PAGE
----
The menu is small; a handful of starters and pizzas only for mains (no pasta).  We took a generous plate of fritto misto (arancini, crostatina, pasta frittatina and potato crocché) to begin with.  A traditional pate of fried, stodgy goodies, we soon discovered that sharing this, rather than having one each, was a very good idea.  Everything was very tasty, washed down well with a couple of glasses of Montepulciano.  We had a long time to digest before the pizzas arrived (with a packed, reasonably large restaurant full of pizza-eaters, I guess the wood oven can only process so many at a time).

The European took it back to basics with a Margherita with pecorino and fior di latte (a cheese similar to mozzarella, from Agerola).  She loved it – every bite – and for her to eat pizza in the first place, let alone ENJOY it was all the credibility this place needed.  I tried it, and I was indeed wonderful – a rich tomato sauce, chewy base (no soggy bottoms here) and hints of basil.  I would have eaten more, was it not for my absolute unit of a fried pizza.  This (bizarrely traditional, as it looks like it was created in Scotland, not Naples) calzone-shaped carba-thon is stuffed with pressed pork, salami, fior di latte, ricotta and pecorino, before being deep-fried.  It was strangely wonderful and disgusting in equal measure.  I somehow finished it, pausing for many glasses of water to take the edge off the saltiness, before looking at it, wincing, and eating some more.  I still dream about it today.  Would I order it again?  Maybe not.  The ‘normal’ pizzas are just too good.  Would we go back to L’Antica again?  Yes, definitely.  The European was the first to suggest that we do so.  You pay between £ten to £twenty for a pizza, a little higher than the norm but totally worth every penny.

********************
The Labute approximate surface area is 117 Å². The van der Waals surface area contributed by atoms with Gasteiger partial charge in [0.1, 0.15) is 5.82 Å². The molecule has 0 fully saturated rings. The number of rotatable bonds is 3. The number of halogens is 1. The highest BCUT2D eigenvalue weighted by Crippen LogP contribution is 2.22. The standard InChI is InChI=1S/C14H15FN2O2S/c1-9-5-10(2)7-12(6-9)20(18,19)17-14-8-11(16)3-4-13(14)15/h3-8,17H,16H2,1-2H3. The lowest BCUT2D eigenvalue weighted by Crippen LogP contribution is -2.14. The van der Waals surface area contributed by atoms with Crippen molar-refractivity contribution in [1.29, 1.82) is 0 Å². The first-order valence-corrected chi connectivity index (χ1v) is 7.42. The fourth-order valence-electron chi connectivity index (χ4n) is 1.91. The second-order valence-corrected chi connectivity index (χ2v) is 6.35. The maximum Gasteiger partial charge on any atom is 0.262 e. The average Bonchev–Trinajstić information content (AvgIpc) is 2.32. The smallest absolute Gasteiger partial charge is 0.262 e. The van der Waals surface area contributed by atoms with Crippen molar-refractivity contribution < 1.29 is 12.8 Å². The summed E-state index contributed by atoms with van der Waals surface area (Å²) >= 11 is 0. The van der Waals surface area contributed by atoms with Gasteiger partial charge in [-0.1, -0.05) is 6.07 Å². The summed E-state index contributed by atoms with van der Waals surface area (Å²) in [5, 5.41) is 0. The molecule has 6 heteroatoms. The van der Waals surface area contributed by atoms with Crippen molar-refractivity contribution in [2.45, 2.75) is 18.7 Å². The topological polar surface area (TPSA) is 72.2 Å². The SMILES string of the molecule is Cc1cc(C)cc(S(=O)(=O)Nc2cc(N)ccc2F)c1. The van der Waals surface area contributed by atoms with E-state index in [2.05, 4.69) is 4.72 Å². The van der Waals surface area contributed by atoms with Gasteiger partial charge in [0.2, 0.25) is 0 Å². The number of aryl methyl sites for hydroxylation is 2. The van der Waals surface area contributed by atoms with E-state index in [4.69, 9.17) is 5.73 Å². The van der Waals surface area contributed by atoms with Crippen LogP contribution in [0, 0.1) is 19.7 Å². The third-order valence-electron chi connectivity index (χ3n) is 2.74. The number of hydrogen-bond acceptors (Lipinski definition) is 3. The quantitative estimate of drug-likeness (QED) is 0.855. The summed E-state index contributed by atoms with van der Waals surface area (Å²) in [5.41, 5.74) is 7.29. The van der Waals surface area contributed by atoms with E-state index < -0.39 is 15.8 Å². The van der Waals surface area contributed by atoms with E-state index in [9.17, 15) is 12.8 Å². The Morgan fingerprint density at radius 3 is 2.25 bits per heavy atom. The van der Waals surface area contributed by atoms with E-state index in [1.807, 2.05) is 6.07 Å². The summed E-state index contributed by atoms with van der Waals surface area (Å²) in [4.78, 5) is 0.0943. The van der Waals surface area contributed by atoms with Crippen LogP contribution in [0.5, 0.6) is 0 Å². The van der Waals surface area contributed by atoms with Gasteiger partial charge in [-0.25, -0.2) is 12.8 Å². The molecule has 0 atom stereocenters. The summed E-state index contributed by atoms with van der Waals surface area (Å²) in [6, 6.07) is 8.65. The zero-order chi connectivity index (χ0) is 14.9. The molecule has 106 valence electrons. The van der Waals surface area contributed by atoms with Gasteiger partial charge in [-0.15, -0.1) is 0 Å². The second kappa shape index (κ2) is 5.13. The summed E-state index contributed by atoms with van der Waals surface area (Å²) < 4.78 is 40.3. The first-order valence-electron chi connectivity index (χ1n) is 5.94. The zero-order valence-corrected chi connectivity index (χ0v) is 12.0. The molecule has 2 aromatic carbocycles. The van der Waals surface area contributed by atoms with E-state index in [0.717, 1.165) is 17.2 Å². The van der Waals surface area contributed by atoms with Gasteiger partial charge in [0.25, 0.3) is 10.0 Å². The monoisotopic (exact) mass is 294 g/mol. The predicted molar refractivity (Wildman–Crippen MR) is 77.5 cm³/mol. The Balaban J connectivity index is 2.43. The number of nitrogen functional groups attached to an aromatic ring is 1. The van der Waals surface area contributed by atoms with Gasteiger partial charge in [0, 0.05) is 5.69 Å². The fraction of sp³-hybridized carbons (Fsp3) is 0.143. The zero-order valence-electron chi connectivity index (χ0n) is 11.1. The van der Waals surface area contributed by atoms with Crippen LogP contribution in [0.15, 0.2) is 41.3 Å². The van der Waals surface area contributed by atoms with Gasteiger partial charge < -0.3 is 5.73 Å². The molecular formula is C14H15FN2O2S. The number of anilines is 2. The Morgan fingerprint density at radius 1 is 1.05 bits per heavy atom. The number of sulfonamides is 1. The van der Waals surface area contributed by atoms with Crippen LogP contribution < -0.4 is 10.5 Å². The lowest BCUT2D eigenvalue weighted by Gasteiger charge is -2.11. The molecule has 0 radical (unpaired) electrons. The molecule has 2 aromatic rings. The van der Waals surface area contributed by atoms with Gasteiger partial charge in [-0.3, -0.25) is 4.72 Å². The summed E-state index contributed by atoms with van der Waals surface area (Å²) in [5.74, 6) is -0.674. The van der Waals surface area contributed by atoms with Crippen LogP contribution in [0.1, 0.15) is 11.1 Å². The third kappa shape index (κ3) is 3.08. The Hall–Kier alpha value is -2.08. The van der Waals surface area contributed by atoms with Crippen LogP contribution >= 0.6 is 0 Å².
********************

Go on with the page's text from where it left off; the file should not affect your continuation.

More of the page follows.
Not just a decent pizzeria in its own right, L’Antica is also managed very well, with happy, bouncing servers and a decently simple premise that understates just how good it really is.  I loved being in the room, watching people come in, clearly hungry after doing some sightseeing, not knowing just how great things are.  They begin to get quieter and quieter, taking in the atmosphere… and the dough.  It’s a popular date restaurant too.  The next table over from us (we were in the corner, by a glass pane when we could watch a chef stretching our doughballs and joking with his colleagues), a man was firing off pizza facts at the disinterested woman opposite. 

a small pizza is called a pizzetta, you know”.

The woman turns around to watch the kitchen.  The server gives her an awkward smile.

L’Antica Pizzeria da Michele is located right next to Baker Street Station.  If you take the Baker Street exit from the station, you will see the restaurant right in front of you.

  • Comfort factor: 7/10
  • Returnability factor: 10/10
  • Taste factor: 10/10
  • Lack of screaming kid factor: 5/10
  • Wow factor: 7/10